Injecting drug users are at increased risk of infection
A record number of new HIV cases in Ireland were diagnosed in 2015, in a surge driven by drug use, according to new figures.
Provisional data published by the HSE’s Health Protection Surveillance Centre (HPSC) shows 491 people were newly diagnosed with the virus last year – a 30% increase on 2014 figures.
The number of diagnoses among injecting drug users, meanwhile, rose by 67%.
HIV Ireland and the Ana Liffey Drug Project are today launching a campaign to specifically address the dangers posed by “snow blow”, a former head shop drug that leaves users at increased risk of HIV injection.
Tony Duffin of the Ana Liffey Drug Project said: “Depending on their habit, a person who injects heroin may inject about four times a day.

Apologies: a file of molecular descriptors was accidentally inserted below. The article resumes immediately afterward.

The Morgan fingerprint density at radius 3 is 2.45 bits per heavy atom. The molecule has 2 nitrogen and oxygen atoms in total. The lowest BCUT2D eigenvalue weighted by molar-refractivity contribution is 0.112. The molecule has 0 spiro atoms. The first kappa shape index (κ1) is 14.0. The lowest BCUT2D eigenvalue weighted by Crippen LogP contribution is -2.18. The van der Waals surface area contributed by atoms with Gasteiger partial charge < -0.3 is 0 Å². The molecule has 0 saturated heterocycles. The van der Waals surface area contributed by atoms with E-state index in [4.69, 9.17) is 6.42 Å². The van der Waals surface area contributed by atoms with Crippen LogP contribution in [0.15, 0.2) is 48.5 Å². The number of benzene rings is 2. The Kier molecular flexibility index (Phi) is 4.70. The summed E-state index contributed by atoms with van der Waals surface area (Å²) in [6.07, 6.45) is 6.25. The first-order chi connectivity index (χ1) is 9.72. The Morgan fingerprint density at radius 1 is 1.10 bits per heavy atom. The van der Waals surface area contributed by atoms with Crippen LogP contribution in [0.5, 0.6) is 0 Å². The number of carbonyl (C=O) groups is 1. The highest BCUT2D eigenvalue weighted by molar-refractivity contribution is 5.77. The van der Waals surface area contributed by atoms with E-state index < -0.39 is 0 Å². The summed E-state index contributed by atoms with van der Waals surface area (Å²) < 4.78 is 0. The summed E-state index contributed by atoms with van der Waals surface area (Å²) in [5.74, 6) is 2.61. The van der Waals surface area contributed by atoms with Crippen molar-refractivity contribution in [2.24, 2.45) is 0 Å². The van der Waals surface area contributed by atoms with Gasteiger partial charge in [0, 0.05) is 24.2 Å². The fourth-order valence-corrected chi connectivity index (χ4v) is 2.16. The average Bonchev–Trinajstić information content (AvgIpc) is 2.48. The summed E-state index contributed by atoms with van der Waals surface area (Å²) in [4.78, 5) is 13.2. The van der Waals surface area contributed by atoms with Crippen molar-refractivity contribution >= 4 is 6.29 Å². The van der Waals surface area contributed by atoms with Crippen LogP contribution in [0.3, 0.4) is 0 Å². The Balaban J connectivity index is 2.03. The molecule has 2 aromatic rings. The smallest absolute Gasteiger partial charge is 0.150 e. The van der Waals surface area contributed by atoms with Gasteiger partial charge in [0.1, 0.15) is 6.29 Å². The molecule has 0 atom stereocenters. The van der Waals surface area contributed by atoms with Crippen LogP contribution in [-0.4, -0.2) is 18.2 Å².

“However, people who inject snow blow may inject every two hours. More injecting means more blood exposure and this means more risk.”
Case manager Paul Duff told Newstalk Breakfast reporter Kieran Cuddihy that snow blow users tend to take less precautions when injecting:
The drug is also readily available on the streets, according to one man who was a regular user:
The upward trend in new HIV cases has continued in 2016, with 231 diagnoses being recorded since the start of this year, compared to 167 during the same period in 2015.
Ireland now has an average of 10 people per week being diagnosed with the virus, according to provisional figures from the HPSC.
Mr Duffin said the evidence points to the need for supervised injecting centres in Ireland. The new Fine Gael-led coalition has committed to following through on plans to open such facilities.
But Mr Duffin said draft legislation needs to be finalised and enacted "as a matter of urgency, if we are to save lives and taxpayers’ money".